“I have been looking into it and one big finding is that we don’t really have a lot data on the effectiveness,” she said. “The ability to work online is a 21st century skill, so I think there is an argument for making online courses a condition of graduation. But we are also dealing with adolescents who are learning how to work independently. It is something they are only developing. When you send kids out to the cyber sea without a lifeguard, I am a little skeptical of what kind of results you can expect. There are some models for what they call blended learning. To me, that seems to make sense.”
The issue also came up during Education Week’s recent Quality Counts panel. Asked about the role of computer learning, Emiliana Vegas, a senior economist in the education research hub of the World Bank, said World Bank had been evaluating the evidence on computer learning.
“It is very thin and mixed,” Vegas said. “Our conclusion is that it is inevitable that schools will use more computer-learning and they probably should because the world is changing in that direction. It is another tool that teachers have at their disposal. But it is not a substitute. It is not solution in itself.”
The research shows high failure and dropout rates in distance learning. Here is an excerpt from a study by University of Tennessee researchers M.D. Roblyer and Lloyd Davis:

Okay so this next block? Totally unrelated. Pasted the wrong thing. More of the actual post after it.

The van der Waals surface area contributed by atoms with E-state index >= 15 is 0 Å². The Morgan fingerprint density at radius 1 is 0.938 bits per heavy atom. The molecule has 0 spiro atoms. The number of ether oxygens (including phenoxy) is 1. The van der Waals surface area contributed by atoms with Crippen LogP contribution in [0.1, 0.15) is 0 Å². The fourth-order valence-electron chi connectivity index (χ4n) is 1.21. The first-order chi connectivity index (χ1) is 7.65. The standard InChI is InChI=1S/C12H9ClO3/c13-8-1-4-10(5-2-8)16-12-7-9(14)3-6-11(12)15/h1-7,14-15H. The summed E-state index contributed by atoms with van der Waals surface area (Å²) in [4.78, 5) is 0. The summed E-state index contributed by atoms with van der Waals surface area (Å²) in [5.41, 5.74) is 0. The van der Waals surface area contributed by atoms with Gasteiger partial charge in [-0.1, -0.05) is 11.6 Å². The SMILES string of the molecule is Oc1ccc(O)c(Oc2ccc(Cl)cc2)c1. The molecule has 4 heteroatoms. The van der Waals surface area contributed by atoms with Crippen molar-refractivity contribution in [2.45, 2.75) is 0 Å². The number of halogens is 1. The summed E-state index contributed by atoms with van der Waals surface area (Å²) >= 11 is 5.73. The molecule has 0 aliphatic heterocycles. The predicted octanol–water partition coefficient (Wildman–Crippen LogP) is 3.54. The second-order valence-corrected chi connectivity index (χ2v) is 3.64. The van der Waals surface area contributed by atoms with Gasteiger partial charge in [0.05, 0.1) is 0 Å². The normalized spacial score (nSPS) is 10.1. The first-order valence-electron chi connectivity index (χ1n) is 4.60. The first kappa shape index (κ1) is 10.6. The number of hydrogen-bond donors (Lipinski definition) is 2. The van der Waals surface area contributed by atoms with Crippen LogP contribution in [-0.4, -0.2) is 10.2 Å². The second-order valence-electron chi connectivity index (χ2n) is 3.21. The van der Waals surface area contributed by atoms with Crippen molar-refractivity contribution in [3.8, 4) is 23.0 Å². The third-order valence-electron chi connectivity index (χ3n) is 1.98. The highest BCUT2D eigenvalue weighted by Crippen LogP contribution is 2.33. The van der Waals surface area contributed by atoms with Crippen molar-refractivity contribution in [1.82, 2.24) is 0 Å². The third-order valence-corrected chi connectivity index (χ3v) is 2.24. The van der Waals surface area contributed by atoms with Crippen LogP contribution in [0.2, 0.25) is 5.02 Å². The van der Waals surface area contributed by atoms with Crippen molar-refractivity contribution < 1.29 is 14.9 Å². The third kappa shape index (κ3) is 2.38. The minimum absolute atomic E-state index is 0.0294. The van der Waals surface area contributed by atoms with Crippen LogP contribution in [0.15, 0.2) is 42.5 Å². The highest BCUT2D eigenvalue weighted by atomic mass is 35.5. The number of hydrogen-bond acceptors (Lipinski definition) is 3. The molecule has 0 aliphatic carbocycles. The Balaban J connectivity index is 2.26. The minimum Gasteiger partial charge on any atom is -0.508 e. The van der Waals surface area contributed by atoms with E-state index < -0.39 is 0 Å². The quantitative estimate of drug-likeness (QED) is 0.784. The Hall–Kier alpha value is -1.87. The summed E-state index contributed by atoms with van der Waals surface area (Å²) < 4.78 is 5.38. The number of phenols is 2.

Despite anticipated and real benefits of virtual schooling, it is not unusual for virtual schools to report a dropout rate of from 40-70% (Oblender, 2002; State of Colorado, 2006), though some established schools claim a dropout rate from 10-20%. In the case of one program, it was found that virtual students were forced to repeat grades at a rate four times that of students statewide (Rouse, 2005). Some virtual school programs have addressed high dropout and failure rates through front-end means such selecting and admitting students on the basis of identified criteria, instituting required pre-course orientations, and increasing the length of the drop-add period to 28 or more days. Some schools have also increased levels of students monitoring and facilitation. Virtual schools report no data on the success of the latter strategies, but informal reports indicated they have met with at least some success (Pape, Revenaugh, Watson, & Wicks, 2006).
–From Maureen Downey, for the AJC Get Schooled blog